Practitioners -- including professionals of all types who work with elder abuse and its consequences -- will find information about resources available to help them prevent elder abuse and assist those who have already been abused, neglected or exploited.
Monday, September 8, 2014
From the Associated Press in Pyeongtaek, South Korea, an especially troubling history with issues of abuse, human rights, comparative law, international relations, military accountability, and aging:
"More than 70 aging women live in a squalid neighborhood between the rear gate of the U.S. Army garrison here and half a dozen seedy nightclubs. Near the front gate, glossy illustrations posted in real-estate offices show the dream homes that may one day replace their one-room shacks. They once worked as prostitutes for American soldiers in this "camptown" near Camp Humphreys, and they've stayed because they have nowhere else to go. Now, the women are being forced out of the Anjeong-ri neighborhood by developers and landlords eager to build on prime real estate around the soon-to-be-expanded garrison.
'My landlord wants me to leave, but my legs hurt, I can't walk, and South Korean real estate is too expensive,' says Cho Myung-ja, 75, a former prostitute who receives monthly court eviction notices at her home, which she has rarely left over the last five years because of leg pain. 'I feel like I'm suffocating,' she says.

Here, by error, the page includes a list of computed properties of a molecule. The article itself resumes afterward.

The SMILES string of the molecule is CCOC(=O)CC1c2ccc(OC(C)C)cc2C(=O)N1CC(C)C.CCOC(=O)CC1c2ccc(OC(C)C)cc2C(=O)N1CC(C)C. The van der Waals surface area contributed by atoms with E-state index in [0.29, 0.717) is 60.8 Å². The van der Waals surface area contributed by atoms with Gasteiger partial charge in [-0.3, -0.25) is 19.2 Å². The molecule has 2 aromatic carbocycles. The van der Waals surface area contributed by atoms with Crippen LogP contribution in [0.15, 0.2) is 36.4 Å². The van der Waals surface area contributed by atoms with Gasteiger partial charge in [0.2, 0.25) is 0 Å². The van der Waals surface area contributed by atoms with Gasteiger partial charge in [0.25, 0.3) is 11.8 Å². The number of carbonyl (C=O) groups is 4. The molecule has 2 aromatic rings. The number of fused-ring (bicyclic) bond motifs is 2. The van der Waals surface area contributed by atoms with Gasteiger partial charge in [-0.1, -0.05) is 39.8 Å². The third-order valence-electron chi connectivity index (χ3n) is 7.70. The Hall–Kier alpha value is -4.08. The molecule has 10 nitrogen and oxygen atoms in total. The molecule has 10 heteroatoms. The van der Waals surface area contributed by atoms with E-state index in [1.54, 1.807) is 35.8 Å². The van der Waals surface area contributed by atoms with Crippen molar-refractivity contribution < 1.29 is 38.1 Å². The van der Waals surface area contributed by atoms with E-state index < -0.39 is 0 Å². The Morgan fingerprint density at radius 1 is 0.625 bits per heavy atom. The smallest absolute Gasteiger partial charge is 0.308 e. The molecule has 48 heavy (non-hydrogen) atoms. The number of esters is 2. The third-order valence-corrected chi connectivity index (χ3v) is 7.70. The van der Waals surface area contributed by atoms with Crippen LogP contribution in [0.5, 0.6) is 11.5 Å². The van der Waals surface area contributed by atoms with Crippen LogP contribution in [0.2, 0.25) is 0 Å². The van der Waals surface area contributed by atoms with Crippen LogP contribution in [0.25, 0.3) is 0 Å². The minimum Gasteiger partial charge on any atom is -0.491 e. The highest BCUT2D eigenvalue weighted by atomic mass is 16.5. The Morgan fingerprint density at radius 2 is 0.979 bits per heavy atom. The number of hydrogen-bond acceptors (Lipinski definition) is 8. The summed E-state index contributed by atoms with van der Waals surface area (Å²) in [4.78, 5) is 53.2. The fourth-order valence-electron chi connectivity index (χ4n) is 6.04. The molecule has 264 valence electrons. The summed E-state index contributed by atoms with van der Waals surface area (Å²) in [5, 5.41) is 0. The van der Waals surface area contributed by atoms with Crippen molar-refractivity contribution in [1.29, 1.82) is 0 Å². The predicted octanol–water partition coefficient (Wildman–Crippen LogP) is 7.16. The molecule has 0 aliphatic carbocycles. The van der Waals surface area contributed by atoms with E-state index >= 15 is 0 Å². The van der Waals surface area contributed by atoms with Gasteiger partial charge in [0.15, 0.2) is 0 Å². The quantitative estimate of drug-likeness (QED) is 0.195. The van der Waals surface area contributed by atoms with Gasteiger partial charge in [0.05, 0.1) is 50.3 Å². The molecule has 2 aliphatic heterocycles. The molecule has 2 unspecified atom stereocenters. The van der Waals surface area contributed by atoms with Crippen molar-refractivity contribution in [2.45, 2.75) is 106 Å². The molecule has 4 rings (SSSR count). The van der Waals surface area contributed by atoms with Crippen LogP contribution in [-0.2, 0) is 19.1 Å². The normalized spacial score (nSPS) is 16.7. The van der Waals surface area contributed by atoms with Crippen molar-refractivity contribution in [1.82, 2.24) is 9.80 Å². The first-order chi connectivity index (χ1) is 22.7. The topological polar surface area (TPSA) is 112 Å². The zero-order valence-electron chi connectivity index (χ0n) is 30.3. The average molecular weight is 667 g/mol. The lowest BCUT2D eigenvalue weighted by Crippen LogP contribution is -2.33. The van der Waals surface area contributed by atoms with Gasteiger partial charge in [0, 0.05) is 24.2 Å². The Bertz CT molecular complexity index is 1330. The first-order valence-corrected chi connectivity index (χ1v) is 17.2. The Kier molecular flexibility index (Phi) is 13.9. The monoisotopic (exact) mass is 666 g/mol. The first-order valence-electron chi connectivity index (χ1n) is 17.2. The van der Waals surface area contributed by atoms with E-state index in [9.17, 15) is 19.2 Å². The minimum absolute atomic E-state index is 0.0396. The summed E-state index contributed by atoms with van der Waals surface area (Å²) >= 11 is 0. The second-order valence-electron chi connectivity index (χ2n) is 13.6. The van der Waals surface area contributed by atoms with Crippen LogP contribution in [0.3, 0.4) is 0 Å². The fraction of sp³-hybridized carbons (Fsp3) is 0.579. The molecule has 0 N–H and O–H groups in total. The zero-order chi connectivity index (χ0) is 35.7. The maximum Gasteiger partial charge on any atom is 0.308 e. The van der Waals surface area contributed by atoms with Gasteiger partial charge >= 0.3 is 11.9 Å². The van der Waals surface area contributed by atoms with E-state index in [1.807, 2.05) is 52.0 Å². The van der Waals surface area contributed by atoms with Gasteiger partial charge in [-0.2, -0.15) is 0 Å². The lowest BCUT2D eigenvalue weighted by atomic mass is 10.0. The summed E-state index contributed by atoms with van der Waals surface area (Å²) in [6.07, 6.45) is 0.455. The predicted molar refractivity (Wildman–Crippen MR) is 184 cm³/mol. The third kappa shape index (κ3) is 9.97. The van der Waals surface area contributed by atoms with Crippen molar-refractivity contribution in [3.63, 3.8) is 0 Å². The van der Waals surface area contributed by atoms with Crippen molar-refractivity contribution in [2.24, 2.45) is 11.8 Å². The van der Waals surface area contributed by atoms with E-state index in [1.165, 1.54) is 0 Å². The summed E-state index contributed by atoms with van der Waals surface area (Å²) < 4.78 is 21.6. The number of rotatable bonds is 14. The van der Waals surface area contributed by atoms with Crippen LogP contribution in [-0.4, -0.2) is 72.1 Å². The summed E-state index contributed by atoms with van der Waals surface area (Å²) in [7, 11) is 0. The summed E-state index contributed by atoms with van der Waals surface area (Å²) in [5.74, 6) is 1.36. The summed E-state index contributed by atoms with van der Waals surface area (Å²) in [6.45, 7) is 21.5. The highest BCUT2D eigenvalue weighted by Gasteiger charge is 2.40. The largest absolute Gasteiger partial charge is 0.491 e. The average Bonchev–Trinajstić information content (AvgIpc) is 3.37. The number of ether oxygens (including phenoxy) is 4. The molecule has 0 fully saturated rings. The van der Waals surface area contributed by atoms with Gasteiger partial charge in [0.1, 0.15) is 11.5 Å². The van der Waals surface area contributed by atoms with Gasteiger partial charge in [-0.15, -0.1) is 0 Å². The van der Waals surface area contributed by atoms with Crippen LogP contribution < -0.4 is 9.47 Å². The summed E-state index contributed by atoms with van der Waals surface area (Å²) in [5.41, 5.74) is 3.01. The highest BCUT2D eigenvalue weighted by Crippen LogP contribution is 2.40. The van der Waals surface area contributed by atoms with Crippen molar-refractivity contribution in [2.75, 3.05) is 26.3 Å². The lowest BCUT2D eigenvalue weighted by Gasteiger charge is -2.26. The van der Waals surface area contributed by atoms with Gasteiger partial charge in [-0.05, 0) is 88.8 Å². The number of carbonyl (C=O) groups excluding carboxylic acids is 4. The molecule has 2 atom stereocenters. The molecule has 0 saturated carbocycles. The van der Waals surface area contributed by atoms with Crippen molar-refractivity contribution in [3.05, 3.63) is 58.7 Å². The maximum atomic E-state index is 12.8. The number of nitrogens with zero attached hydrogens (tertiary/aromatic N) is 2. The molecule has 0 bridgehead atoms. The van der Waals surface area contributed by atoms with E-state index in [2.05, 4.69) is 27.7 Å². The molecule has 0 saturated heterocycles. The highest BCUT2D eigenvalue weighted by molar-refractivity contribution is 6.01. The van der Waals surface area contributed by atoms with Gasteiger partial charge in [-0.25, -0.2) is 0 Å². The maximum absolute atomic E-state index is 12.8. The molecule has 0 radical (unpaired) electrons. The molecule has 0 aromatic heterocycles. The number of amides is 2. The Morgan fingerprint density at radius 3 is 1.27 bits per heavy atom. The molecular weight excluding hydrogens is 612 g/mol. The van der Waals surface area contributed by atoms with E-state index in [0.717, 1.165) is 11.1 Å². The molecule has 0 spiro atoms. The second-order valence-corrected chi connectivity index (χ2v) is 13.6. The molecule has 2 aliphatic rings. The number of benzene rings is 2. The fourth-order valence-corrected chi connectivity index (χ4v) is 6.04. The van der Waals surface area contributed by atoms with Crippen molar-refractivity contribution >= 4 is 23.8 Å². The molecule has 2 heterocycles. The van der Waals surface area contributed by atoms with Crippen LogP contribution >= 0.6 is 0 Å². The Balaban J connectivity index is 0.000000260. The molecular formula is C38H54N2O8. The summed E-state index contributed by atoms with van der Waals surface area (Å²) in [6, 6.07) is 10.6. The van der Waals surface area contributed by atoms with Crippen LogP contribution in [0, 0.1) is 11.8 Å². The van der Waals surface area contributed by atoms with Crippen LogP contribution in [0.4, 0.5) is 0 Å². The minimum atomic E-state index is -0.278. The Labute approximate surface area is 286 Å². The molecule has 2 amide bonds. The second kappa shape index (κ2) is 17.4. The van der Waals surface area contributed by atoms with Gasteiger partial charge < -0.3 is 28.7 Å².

Plagued by disease, poverty and stigma, the women have little to no support from the public or the government. Their fate contrasts greatly with a group of Korean women forced into sexual slavery by Japanese troops during World War II. Those so-called "comfort women" receive government assistance under a special law, and large crowds demanding that Japan compensate and apologize to the women attend weekly rallies outside the Japanese Embassy.
While the camptown women get social welfare, there's no similar law for special funds to help them, according to two Pyeongtaek city officials who refused to be named because of office rules. Many people in South Korea don't even know about the camptown women."